No Time Dad

A blog about web development written by a busy dad

React Hide Component Example

It’s often helpful to be able to show and hide React components. There are more than a few ways to accomplish this, some without even using JavaScript at all, instead relying on css. I’ll be showing a React hide component example here that does use JavaScript and is the preferred way of hiding elements, especially togglable elements, using React.

The css version would use a selector with display: none;, which removes the element from the accessibility tree, preventing it from being read by screen readers. This is what I want to happen if I’m hiding an element. I don’t want it to be just visually hidden.

Below is a react hide component example. Try clicking the button to the show and hide behavior.

// package.json
...
"react": "^17.0.2",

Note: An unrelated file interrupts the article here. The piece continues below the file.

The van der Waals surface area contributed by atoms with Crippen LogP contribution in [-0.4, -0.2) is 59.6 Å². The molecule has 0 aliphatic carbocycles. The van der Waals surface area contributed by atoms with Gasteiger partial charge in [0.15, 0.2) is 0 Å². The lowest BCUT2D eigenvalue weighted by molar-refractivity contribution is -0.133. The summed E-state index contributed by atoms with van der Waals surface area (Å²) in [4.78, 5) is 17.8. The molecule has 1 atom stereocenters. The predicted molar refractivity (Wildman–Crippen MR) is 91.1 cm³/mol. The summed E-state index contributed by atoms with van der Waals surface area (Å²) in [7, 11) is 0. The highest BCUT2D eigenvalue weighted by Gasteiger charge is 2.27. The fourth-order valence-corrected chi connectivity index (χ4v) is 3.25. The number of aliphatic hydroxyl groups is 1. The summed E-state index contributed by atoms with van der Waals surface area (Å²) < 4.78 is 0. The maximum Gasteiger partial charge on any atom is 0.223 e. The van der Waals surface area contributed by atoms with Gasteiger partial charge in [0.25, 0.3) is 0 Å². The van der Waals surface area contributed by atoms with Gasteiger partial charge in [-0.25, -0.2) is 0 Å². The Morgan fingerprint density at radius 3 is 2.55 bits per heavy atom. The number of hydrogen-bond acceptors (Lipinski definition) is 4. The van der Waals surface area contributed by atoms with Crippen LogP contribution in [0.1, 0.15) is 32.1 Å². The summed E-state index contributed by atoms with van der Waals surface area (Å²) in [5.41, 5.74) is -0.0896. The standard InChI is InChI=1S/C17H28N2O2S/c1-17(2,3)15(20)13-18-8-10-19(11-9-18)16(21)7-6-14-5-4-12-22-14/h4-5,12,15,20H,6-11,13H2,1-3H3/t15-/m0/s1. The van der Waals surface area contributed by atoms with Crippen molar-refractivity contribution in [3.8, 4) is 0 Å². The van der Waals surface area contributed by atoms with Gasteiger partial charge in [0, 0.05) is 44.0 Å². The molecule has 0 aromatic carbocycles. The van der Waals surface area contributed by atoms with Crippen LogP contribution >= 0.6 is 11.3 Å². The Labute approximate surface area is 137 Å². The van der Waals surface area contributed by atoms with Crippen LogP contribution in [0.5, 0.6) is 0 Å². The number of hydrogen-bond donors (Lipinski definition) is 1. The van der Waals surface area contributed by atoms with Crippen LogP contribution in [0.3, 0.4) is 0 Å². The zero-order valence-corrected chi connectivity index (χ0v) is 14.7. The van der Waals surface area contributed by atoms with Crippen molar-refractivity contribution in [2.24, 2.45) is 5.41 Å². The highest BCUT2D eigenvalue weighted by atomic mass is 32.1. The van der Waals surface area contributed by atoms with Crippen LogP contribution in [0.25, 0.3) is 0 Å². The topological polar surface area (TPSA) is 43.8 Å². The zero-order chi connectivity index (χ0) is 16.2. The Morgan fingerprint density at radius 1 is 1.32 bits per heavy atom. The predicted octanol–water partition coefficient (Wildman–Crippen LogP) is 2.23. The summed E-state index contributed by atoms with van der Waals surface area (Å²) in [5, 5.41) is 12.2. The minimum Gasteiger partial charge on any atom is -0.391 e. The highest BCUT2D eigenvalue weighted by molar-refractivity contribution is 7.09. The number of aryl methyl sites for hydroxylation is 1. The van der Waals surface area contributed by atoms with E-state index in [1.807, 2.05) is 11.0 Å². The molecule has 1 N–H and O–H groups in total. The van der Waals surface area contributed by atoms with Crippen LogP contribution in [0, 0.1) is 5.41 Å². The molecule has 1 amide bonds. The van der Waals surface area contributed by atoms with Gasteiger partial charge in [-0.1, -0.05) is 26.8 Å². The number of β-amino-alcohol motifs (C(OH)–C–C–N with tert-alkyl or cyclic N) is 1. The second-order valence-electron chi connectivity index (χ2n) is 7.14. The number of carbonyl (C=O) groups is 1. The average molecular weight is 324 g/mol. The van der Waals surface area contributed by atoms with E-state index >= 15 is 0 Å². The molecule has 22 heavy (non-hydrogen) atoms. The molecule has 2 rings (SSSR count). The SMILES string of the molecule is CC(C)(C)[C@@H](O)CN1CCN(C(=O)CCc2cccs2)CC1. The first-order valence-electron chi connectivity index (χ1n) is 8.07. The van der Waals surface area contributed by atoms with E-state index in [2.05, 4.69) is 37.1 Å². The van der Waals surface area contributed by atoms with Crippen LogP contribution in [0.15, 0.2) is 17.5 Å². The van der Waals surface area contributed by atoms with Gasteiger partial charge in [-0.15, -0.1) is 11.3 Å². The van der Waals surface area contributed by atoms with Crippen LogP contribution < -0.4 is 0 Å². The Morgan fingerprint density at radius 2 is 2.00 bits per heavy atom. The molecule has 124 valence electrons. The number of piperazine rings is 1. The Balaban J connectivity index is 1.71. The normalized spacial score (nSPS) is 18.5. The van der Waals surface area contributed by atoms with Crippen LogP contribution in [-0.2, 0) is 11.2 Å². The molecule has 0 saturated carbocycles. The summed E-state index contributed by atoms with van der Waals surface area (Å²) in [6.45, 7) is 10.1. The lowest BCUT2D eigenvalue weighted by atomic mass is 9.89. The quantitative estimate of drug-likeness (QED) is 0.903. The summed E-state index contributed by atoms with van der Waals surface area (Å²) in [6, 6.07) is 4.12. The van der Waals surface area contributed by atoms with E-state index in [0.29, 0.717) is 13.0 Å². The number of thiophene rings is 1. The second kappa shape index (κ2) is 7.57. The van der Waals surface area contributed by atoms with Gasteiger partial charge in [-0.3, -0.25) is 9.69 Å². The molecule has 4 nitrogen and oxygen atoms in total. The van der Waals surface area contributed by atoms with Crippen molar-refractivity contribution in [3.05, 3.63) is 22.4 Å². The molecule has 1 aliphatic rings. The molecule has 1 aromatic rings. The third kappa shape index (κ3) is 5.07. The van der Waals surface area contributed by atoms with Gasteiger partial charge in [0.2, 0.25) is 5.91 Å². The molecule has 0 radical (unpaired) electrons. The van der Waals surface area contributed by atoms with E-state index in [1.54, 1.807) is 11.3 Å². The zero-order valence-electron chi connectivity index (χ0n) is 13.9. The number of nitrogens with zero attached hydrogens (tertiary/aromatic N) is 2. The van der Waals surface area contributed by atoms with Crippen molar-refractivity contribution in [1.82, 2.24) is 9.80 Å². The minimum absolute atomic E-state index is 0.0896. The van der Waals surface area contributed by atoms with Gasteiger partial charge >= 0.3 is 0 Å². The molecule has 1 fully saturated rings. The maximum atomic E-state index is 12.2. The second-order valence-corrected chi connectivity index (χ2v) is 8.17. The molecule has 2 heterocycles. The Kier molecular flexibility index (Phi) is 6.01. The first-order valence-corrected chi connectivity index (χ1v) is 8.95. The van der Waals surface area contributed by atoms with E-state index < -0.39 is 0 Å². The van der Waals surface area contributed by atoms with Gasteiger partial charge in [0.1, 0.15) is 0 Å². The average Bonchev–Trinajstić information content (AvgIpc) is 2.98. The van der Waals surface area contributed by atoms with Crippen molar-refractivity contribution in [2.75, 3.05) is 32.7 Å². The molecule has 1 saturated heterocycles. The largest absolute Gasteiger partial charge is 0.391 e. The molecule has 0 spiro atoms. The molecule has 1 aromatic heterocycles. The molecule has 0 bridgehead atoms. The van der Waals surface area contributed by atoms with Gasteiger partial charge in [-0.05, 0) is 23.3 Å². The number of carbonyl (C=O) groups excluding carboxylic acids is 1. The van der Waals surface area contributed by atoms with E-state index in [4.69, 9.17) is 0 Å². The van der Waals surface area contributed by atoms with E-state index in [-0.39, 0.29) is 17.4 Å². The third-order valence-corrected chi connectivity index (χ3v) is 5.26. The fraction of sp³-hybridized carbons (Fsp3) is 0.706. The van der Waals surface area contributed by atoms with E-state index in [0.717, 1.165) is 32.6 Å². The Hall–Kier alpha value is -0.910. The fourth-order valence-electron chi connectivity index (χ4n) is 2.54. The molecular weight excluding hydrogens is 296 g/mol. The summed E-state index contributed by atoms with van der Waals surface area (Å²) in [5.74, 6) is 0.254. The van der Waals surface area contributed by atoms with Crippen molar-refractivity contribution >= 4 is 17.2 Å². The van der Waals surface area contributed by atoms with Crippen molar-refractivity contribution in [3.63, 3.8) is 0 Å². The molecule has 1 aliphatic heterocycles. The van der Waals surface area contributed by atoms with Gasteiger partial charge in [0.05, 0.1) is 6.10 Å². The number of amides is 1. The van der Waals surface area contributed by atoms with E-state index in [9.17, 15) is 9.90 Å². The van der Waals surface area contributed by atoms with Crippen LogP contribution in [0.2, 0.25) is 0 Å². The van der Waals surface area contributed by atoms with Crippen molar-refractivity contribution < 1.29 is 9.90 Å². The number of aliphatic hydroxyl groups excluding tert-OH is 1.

...
import React, { useState } from "react"

export const ToggleWrapper = ({ children }) => {
  const [hidden, setHidden] = useState(true)
  return (
    <div>
      <button onClick={() => setHidden(!hidden)} type="button">
        {hidden ? "Click to show" : "Click to hide"}
      </button>
      <div>{!hidden && children}</div>
    </div>
  )
}

export const MyComponent = () => <div>Hello!</div>
<ToggleWrapper>
  <MyComponent />
</ToggleWrapper>

The idea here is that the ToggleWrapper component contains a state variable called hidden that determines whether the children prop should be shown or hidden. A button in the component sets the hidden value. The {!hidden && children} inside the div element is essentially an if statement that when true, will display the children prop.

I like this pattern because it’s flexible and reusable. I can pass any component I want as a child to the ToggleWrapper component and I’ll be able to show and hide it via the button click. I try to use React’s children prop as much as possible in my development workflow. It’s a convenient way to build reusable components.